osbuild-composer testing information

Test binaries, regardless of their scope/type (e.g. unit, API, integration) must follow the syntax of the Go testing package, that is implement only TestXxx functions with their setup/teardown when necessary in a yyy_test.go file.

Test scenario discovery, execution and reporting will be handled by go test.

Some test files will be executed directly by go test during rpm build time and/or in CI. These are usually unit tests. Scenarios which require more complex setup, e.g. a running osbuild-composer are not intented to be executed directly by go test at build time. Instead they are intended to be executed as stand-alone test binaries on a clean system which has been configured in advance (because this is easier/more feasible). These stand-alone test binaries are also compiled via go test -c -o during rpm build or via make build. See Integration testing for more information.

Image tests

In the test/cases directory, sample image builds and their tests are collected for the various distros, architectures, configuration we support.

Each test case describes how the image is built, the expected osbuild manifest used internally, the expected image-info output and how to boot-test the image.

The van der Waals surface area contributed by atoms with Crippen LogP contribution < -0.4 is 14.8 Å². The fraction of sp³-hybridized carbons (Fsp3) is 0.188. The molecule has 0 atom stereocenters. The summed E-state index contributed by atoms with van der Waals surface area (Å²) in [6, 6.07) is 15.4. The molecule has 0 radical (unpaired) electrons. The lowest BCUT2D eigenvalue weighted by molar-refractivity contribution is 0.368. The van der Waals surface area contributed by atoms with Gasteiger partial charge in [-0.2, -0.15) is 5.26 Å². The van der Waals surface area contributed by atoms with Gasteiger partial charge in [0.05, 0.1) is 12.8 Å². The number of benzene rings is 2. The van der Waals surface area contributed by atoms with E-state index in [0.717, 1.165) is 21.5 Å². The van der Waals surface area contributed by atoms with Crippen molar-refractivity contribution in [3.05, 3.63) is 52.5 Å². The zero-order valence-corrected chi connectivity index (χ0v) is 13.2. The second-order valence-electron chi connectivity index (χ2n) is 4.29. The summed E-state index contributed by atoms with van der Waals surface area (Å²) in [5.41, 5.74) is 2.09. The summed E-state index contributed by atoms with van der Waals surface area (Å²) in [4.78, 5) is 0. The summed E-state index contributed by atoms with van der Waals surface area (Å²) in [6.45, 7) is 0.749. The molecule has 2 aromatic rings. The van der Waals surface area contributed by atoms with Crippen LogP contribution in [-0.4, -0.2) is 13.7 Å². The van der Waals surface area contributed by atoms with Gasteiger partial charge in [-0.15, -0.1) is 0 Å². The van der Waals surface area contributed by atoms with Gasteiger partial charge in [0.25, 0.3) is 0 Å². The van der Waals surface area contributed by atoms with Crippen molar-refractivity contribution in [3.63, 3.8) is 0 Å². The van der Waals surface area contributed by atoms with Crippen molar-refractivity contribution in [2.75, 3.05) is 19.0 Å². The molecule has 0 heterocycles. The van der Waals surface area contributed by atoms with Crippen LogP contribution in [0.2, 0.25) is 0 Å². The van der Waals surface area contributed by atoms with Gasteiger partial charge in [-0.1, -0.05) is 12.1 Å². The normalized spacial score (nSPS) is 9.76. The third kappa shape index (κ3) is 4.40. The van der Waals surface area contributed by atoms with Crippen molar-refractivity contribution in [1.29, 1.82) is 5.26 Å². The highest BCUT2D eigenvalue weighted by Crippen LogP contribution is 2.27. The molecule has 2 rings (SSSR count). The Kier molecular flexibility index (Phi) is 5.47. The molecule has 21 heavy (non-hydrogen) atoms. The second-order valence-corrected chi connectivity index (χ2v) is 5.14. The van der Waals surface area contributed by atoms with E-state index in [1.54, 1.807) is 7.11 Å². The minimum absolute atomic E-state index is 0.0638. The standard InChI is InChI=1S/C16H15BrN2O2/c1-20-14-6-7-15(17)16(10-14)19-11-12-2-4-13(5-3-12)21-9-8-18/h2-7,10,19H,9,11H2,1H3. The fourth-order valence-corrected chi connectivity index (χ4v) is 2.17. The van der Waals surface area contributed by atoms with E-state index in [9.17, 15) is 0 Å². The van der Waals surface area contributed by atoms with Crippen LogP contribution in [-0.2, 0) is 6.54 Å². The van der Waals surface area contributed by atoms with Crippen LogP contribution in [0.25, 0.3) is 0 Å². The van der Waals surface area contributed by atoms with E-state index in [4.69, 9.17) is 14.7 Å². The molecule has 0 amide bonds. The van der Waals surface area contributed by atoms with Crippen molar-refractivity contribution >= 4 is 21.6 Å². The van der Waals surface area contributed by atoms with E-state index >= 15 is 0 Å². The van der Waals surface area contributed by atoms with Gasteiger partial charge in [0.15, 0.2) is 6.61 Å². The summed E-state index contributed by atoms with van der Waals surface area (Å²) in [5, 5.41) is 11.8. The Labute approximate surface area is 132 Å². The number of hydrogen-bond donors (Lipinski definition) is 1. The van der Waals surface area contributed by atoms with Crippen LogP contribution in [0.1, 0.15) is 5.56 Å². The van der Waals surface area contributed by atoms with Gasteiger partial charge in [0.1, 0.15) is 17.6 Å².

To (re)generate these test cases use the tool tools/test-case-generators/generate-test-cases.

Setting up Azure upload tests

By default, the vhd images are run locally using qemu. However, when the right set of environment flags is passed to the osbuild-image-tests, it uploads the image to Azure, boots it and tries to ssh into it.

Required flags


Setting up all the required resources

1) Firstly, go to Subscriptions in the left-side menu. Here you can find the AZURE_SUBSCRIPTION_ID.

2) Now, you need to create a new resource group. In the left-side menu, select Resource groups. Click on Add above the resource group list. The name you choose is your AZURE_RESOURCE_GROUP. The region you choose is your AZURE_LOCATION. However, it must be in the "machine-readable form". You can list all the locations with their machine-readable names using Azure CLI: az account list-locations -o table. E.g. the machine-readable name of US East location is eastus.

Note that terms location and region are synonyms in Azure's context.

3) Storage time! Go to Storage accounts in the left-side menu. Click on Add above the list. Use the resource group you created in the previous step. Also, the region should be the same. The name you choose is your AZURE_STORAGE_ACCOUNT.

After the storage account is created, open it. Select Settings > Access keys. Choose one of the keys, this is your AZURE_STORAGE_ACCESS_KEY. Select Blob service > Containers and create a new one. Its name is your AZURE_CONTAINER_NAME.

4) Now it’s time to create an application. This is needed because Azure uses OAuth to do authorization. In the left-side menu, choose Azure Active Directory. Go to Manage > App registrations and register a new application.